Federal Court Considers Challenge to Iowa’s Certificate Of Need Laws

Published October 24, 2018

CON laws require health care providers to obtain government permission to open new facilities or expand services. Iowa’s CON laws allow existing medical practices to oppose the creation of new facilities by other providers. The state’s laws also allow existing medical practices to expand facilities without obtaining a new CON, ultimately giving existing facilities freedom denied to new entrants.

A decision in the case is expected later this year or in early 2019.

Twenty-Year Battle

The Iowa case was brought by Dr. Lee Birchansky, an ophthalmologist who wants to open a cataract surgery outpatient center in Cedar Rapids. For more than 20 years, the state has refused to approve Birchansky’s request for a CON. As a result, Birchansky has been forced to perform cataract surgeries at his competitors’ facilities for more than two decades.

The plaintiff, represented by the Institute for Justice (IJ), argues CON laws are unconstitutional. The IJ case summary states, “The U.S. Constitution protects the right to earn an honest living free from unreasonable government interference, and it protects a patient’s right to seek routine, safe, and effective medical treatment from a qualified doctor. The Iowa CON program infringes on those rights, and that is why a federal court should strike it down.”

‘We Are Optimistic’

Joshua House, IJ’s lead attorney on the case, says he is confident Dr. Birchansky’s suit will succeed.

“Following the hearing, we are optimistic that there will be a decision in our favor,” House said. “Earlier this year, when denying the government’s motion to dismiss, the judge agreed with us that protectionism—the arbitrary favoritism of existing businesses over new businesses—is not a legitimate end of government.”

House says the court should declare Iowa’s CON laws unconstitutional because the onerous regulations specifically violate the Equal Protection Clause of the Fourteenth Amendment to the U.S. Constitution.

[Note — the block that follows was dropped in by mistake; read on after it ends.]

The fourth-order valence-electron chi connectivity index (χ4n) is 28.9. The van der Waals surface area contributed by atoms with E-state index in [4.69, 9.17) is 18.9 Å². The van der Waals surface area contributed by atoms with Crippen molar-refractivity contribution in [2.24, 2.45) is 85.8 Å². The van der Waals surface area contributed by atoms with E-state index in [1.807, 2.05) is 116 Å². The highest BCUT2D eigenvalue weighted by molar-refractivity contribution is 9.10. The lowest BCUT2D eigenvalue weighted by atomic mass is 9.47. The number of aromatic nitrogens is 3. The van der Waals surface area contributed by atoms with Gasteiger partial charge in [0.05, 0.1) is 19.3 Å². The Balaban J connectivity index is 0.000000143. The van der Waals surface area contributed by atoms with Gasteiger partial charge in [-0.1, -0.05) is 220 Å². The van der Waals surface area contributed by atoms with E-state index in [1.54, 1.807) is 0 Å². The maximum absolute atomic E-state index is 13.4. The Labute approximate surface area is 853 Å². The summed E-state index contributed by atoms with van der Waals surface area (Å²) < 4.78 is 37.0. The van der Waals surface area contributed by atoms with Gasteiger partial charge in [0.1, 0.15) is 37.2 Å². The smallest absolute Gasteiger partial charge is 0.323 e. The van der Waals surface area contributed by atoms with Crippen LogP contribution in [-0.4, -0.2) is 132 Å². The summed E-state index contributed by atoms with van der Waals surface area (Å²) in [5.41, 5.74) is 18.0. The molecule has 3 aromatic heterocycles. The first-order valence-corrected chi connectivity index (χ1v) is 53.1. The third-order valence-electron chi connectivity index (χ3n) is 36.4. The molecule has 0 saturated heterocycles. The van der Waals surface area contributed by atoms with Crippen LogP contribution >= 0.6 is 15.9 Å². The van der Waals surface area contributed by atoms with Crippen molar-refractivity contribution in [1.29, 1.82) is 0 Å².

“At the latest hearing, we argued that the undisputed facts showed exactly that sort of favoritism,” House said. “Iowa’s CON scheme arbitrarily permits existing businesses to open new centers, while forcing entrepreneurs through a costly, burdensome application process. The CON requirement therefore violates the Fourteenth Amendment’s guarantees of equal protection and due process.”

House says the belief that Iowa’s CON laws protect safety or health standards is a myth.

“Iowa’s CON requirement has nothing to do with health or safety,” House said. “Other statutes regulate that. It is simply a government permission slip that lets already established businesses decide what new businesses can open or not. But patients and doctors—not the government—are in the best position to decide what medical services and businesses are needed.”

Setting an Example

Charlie Katebi, a state government relations manager at The Heartland Institute, which publishes Health Care News, says CON laws reduce health care access and increase costs.

“This lawsuit showcases how established hospitals use CON rules to squash entrepreneurial providers from offering patients affordable health care,” Katebi said.

A ruling in favor of Dr. Birchansky and dismissing Iowa’s CON laws could cause other states’ restrictions to fall as well, Katebi says. “Striking down Iowa’s CON law will provide important precedent for patients and doctors in other states who are harmed by these onerous regulations,” Katebi said.


Chris Talgo ([email protected]) is an assistant editor at The Heartland Institute. Emma Kaden is an intern at The Heartland Institute.


“Iowa Certificate of Need: Ending Iowa’s CON Laws That Limit Medical Options and Enrich Established Businesses,” Institute for Justice, 2017: https://ij.org/case/iowa- certificate-need.